“Unilever in-store promotion ROI is 50% higher than social media”

For the last couple of years it feels like I've been trying to make myself heard at a Justin Bieber concert full of fans screaming "SOCIAL MEDIA, WE LOVE YOU!" I have pleaded for a rational, business focused look at the limitations of social media, but the media-fuelled hysteria has been hard to compete with.

Well, now Unilever has added its much louder voice to help amplify the voice of reason. "Unilever marketing teams are questioning the logic of shifting big budgets to social media, when the equivalent spent on in-store promotions can deliver an ROI up to 50% higher", according to this article in Marketing. The article goes on to say "Unilever is likely to skew marketing spend toward in-store promotions on brands such as Timotei, Radox and Marmite at the expense of social-media campaigns."

Why is this the case?

1. Be close to the point of purchase.

First, in-store activation works better than social media for most brands because it happens close to the point of purchase. You can raise awareness for your brand, and people who see it can by it straight away. In contrast, social media is much more in-direct. It's different if you're an online brand, such as Expedia. Here, you can read a post on Facebook, for example, and click to buy straight away.

Now the trick here is create activation ideas that increase presence and also build the brand, as I posted on here, not just do price promotions.

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2. Attract light and non-users

Boosting in-store presence can make your brand visible to the light and non-buyers that are key to driving penetration. In contrast, our social media research showed that 80%+ brand likers on a Facebook page were already using the brand before they hit "Like". In other words, you are preaching to the converted. And no, this won't help make them more loyal, as loyalty rates are flat across brands in a given category.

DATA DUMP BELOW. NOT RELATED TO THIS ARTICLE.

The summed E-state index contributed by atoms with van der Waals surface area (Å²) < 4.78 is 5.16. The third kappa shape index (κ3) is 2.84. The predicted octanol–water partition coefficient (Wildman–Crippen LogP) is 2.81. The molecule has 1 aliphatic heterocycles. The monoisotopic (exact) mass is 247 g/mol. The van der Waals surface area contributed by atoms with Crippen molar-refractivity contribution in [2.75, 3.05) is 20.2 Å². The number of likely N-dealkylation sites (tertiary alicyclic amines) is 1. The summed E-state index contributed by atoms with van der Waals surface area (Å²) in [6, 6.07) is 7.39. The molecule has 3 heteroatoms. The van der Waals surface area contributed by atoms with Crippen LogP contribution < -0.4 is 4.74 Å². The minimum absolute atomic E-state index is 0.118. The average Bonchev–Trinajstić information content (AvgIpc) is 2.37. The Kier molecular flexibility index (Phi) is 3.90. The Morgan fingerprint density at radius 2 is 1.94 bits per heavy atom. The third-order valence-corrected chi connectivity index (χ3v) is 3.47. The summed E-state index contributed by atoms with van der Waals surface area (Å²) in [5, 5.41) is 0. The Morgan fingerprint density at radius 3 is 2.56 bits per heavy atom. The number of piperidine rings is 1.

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3. Fit with the brand

 According to the article, "Unilever will continue to back brands with social activity where it is a 'good fit', such as grooming-product brand Lynx/Axe." Back last year I proposed a simple checklist to help you asses the how much of your budget to allocate to social media: see below. The three key questions to help assess the fit for your brand are:

i) How social is your brand: is it one people would talk about down the pub?

ii) How online is your brand: is online a key sales channel

iii) How young is your brand: younger users are much heavier users of social media

In conclusion, I recommend following Unilever's lead and taking a long, hard look at how much of your time and money is allocated to social media by brand. But first, buy some earplugs so you can't hear the social media fans screaming hysterically.